Wednesday, 13 December 2017

Drying Clothes Inside Could Be Unhealthy*



*This is a collaborative post*

December not only heralds the (traditional) start of the festive season, but it's also the middle of winter. Time spent outside is kept to a minimum – if you can help it!. And if you're hanging washing outside, the only 8 hours of daylight means you need to be quick!

It comes as no surprise that many of us in the UK choose to dry our clothes indoors. If not for the cold or the lack of sunlight, the 30 to 40 days of rain in winter makes this seem a sensible decision.

So, it came as a bit of a surprise when I read this article on drying clothes inside.

The Risks Of Drying Clothes Indoors

The article is based on three years worth of research conducted in Glasgow. Scientist found that an average load of washing releases 2 litres of moisture during the drying process. 

This extra moisture makes it easier for mould to grow inside our homes and for more dust mites. This can cause respiratory problems, particularly for the elderly, infants and allergy-sufferers.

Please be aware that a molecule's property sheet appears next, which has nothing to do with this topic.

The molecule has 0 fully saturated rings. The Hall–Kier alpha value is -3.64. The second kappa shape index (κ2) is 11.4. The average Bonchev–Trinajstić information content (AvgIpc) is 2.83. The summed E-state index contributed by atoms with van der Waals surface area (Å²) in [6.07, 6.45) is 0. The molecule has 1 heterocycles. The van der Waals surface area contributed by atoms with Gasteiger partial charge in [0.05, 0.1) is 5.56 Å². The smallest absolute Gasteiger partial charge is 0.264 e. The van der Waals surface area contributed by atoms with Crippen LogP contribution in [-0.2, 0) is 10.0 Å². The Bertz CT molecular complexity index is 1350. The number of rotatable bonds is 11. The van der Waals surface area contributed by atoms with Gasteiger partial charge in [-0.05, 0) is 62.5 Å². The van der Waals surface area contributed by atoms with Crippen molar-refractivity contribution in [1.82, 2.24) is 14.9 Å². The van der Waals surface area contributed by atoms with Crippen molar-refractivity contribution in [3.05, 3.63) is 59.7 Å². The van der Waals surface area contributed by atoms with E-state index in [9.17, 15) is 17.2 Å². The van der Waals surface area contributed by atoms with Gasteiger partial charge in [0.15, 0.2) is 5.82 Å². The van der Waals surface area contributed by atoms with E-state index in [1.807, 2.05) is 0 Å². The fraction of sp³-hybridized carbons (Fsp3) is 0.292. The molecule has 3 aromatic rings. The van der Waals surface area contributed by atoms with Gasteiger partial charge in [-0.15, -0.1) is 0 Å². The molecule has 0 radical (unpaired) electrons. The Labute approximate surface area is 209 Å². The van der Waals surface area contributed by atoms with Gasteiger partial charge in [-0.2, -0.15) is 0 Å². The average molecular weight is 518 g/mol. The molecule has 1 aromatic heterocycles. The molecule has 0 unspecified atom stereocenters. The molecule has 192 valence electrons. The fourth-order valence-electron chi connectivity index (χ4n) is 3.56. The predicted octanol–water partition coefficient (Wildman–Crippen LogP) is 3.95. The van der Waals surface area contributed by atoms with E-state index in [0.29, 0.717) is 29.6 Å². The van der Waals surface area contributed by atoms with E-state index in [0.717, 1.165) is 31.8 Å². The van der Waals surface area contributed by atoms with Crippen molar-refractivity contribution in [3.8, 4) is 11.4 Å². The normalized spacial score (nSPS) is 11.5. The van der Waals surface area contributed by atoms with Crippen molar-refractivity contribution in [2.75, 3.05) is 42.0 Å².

Why We Shouldn't Rely On Radiators

Experts say that if use radiators to dry clothes, you shouldn't overload them. Completely covering them with clothes will make your boiler work harder and increase your energy bills.

What Can We Do?

One solution to the problem is to use a tumble dryer. In America, they're much more common where as we tend to worry (quite rightly!) about the increased running costs and environmental impact of using them. A greener alternative is to have a separate area for drying clothes to dry.

Ideally, the place should be heated and have an extractor fan. Failing this, opening a window (whenever possible in winter!) will really help as it lets the air circulate.

I know quite a few people who dry their clothes over their bath-tub. This isn't that bad of an idea – as long as you keep the extractor fan on 24/7. And who does that? If you don't, you're going to add to the moisture in an already humid environment. Which could lead to mould growing in your bathroom.  

Not what you want to see (or inhale) the first thing in the morning!

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4 comments

  1. We don't have space for a tumble dryer :( We use an airer and the windows to get condensation on them a lot!

    Corinne x
    www.skinnedcartree.com

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    1. Nor us :( I use an airer, and try to keep the window in the kitchen locked open so it doesn't get too much condensation build up. What else can you do? x

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  2. I had no idea that drying clothes indoors was so bad! We've got a tumble dryer but a lot of our clothes can't go in it, which is so annoying

    Steph - www.nourishmeblog.co.uk

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    Replies
    1. Really? I had no idea certain clothes couldn't go in a tumble dryer, how annoying! xx

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